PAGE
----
Ellington takes the next step

CLEMSON - Healthy and ready to roll as the feature-back, Andre Ellington couldn't be happier to be here.

After Wednesday's situational scrimmage in Death Valley, the redshirt junior running back lit up when asked about the role he expects to occupy this fall.

But reality soon set in.

"I'm just excited to be out here at this camp with my teammates," he said. "I missed those guys in the spring. I saw the way the way they worked to get better, especially with this new system, offensively. I'm just proud to be back out here with them at work."

How soon we forget about the selfless nature of Ellington, who's carried 186 times for 1,177 and 14 touchdowns over his first two seasons at Clemson.

As usual, it really should come as no surprise.

Ellington cut his teeth with a redshirt while watching Thunder [James Davis] and Lightning [C.J. Spiller] split carries one last time in 2008.

Ellington is the same guy who, a year later, happily shared backup carries with Jamie Harper, his "partner in crime," when the Thunder had subsided and only Lightning remained.

Even as the anointed No. 1, Ellington would sub himself out of games in 2010, even when he wasn't in need of a spell, but to keep Harper in the flow of the game.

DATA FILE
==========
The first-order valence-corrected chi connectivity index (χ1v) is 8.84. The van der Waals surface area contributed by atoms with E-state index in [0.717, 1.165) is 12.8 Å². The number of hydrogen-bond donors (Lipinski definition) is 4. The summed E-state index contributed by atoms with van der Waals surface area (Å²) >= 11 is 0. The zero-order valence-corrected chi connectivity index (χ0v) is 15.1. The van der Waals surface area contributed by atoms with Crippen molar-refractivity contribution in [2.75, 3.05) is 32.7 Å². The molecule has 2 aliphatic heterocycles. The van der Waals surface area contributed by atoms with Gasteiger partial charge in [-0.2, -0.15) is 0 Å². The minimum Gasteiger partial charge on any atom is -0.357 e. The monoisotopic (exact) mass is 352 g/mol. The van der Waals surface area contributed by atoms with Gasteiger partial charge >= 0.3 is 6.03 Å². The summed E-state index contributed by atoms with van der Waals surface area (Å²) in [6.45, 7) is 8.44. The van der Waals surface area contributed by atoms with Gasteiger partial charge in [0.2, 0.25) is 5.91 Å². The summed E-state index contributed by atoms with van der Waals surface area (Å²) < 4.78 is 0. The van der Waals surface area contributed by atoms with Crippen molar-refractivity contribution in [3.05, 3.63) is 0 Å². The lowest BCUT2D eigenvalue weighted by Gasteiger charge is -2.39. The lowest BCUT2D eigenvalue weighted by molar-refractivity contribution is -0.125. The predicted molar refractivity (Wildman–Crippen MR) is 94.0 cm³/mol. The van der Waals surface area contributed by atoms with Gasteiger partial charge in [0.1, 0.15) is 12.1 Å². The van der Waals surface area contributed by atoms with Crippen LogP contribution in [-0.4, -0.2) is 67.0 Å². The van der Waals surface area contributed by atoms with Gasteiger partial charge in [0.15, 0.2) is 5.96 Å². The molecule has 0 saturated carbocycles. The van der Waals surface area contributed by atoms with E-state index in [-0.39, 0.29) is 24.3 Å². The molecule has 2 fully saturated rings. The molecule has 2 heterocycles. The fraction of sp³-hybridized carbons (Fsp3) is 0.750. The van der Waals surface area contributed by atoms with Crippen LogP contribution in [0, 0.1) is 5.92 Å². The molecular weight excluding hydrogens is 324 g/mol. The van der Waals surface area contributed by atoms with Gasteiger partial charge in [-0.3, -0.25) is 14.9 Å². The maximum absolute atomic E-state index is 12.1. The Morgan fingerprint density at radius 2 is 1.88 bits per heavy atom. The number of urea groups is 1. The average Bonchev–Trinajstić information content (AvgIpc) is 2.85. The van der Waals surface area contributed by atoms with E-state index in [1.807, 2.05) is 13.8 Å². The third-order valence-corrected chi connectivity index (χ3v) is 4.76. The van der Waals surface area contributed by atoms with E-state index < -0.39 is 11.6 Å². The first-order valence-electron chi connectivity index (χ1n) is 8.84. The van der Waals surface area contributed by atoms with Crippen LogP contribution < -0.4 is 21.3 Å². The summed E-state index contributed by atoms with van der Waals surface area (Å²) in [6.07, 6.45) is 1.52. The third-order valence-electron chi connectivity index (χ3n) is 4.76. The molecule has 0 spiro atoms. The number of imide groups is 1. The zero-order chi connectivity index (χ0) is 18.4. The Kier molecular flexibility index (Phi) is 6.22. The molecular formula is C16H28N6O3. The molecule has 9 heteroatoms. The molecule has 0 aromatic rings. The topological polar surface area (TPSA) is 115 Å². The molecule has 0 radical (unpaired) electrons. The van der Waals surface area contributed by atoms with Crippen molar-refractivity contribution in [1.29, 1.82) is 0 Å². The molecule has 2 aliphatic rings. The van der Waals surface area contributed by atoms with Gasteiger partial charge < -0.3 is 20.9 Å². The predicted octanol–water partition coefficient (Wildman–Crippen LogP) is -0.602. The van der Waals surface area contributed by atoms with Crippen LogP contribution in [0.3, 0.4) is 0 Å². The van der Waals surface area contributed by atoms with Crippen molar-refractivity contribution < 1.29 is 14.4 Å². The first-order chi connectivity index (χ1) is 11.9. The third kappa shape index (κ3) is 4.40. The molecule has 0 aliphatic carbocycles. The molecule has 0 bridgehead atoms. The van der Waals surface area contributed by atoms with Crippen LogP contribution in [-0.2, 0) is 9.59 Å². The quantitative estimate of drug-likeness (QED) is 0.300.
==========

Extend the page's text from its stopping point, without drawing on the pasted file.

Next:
There's no avoiding it now. Ellington is the man, the feature-back in an offense that's under the direction of first-year offensive coordinator Chad Morris.

"I just look at it as motivation, to keep me striving to be my best," Ellington said of his role.

"I want to be that guy that they expect me to be. On Sept. 3, I'll be ready to go."

Ellington, who insisted that his once injured toe is now 100 percent, said he feels fine, physically. There was another bump in the road, though.

"I had to get over the fear of my injury," he said. "I'm far over that now. I'm just getting back into shape, the shape I want to be for this season."

The 5-foot-10, 190-pound running back admitted that he still has to work his way back into "football shape."

"Offseason work is one start of work," Ellington said. "It's a whole lot different than going through football plays, hustling up and down the field, getting tackled and you have to come back to the line of scrimmage and get the play. It's just a different type of shape you have to be in."

His first chance to prove it is against Troy, on Sept. 3.

And here's to believing Clemson fans will welcome that sight with open arms.

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